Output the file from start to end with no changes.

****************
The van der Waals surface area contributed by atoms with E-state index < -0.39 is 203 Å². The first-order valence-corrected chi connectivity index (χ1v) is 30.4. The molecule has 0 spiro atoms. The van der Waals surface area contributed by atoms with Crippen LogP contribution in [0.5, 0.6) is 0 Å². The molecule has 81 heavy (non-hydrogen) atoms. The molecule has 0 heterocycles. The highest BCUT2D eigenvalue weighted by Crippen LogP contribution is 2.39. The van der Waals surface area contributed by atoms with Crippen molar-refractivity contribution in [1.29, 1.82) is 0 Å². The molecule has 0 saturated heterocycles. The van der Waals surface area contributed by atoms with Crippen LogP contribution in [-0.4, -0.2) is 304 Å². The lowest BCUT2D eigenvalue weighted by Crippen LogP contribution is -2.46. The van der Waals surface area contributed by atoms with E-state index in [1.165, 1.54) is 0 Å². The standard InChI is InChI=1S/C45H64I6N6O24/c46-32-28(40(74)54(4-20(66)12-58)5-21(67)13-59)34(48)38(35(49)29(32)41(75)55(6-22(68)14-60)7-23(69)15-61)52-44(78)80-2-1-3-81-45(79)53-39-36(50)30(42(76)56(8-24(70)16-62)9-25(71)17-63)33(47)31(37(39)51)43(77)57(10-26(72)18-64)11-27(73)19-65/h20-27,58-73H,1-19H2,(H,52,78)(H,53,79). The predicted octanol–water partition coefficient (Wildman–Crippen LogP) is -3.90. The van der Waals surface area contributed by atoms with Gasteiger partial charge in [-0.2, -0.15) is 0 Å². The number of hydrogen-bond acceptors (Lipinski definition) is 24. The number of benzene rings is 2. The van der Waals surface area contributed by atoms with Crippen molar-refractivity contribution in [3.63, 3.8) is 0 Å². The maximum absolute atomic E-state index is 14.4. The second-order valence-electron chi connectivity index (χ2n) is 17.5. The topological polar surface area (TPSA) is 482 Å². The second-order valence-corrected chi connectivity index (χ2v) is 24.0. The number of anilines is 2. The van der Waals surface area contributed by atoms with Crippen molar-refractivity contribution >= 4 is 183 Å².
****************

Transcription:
The van der Waals surface area contributed by atoms with E-state index < -0.39 is 203 Å². The first-order valence-corrected chi connectivity index (χ1v) is 30.4. The molecule has 0 spiro atoms. The van der Waals surface area contributed by atoms with Crippen LogP contribution in [0.5, 0.6) is 0 Å². The molecule has 81 heavy (non-hydrogen) atoms. The molecule has 0 heterocycles. The highest BCUT2D eigenvalue weighted by Crippen LogP contribution is 2.39. The van der Waals surface area contributed by atoms with Crippen molar-refractivity contribution in [1.29, 1.82) is 0 Å². The molecule has 0 saturated heterocycles. The van der Waals surface area contributed by atoms with Crippen LogP contribution in [-0.4, -0.2) is 304 Å². The lowest BCUT2D eigenvalue weighted by Crippen LogP contribution is -2.46. The van der Waals surface area contributed by atoms with E-state index in [1.165, 1.54) is 0 Å². The standard InChI is InChI=1S/C45H64I6N6O24/c46-32-28(40(74)54(4-20(66)12-58)5-21(67)13-59)34(48)38(35(49)29(32)41(75)55(6-22(68)14-60)7-23(69)15-61)52-44(78)80-2-1-3-81-45(79)53-39-36(50)30(42(76)56(8-24(70)16-62)9-25(71)17-63)33(47)31(37(39)51)43(77)57(10-26(72)18-64)11-27(73)19-65/h20-27,58-73H,1-19H2,(H,52,78)(H,53,79). The predicted octanol–water partition coefficient (Wildman–Crippen LogP) is -3.90. The van der Waals surface area contributed by atoms with Gasteiger partial charge in [-0.2, -0.15) is 0 Å². The number of hydrogen-bond acceptors (Lipinski definition) is 24. The number of benzene rings is 2. The van der Waals surface area contributed by atoms with Crippen molar-refractivity contribution in [3.63, 3.8) is 0 Å². The maximum absolute atomic E-state index is 14.4. The second-order valence-electron chi connectivity index (χ2n) is 17.5. The topological polar surface area (TPSA) is 482 Å². The second-order valence-corrected chi connectivity index (χ2v) is 24.0. The number of anilines is 2. The van der Waals surface area contributed by atoms with Crippen molar-refractivity contribution >= 4 is 183 Å².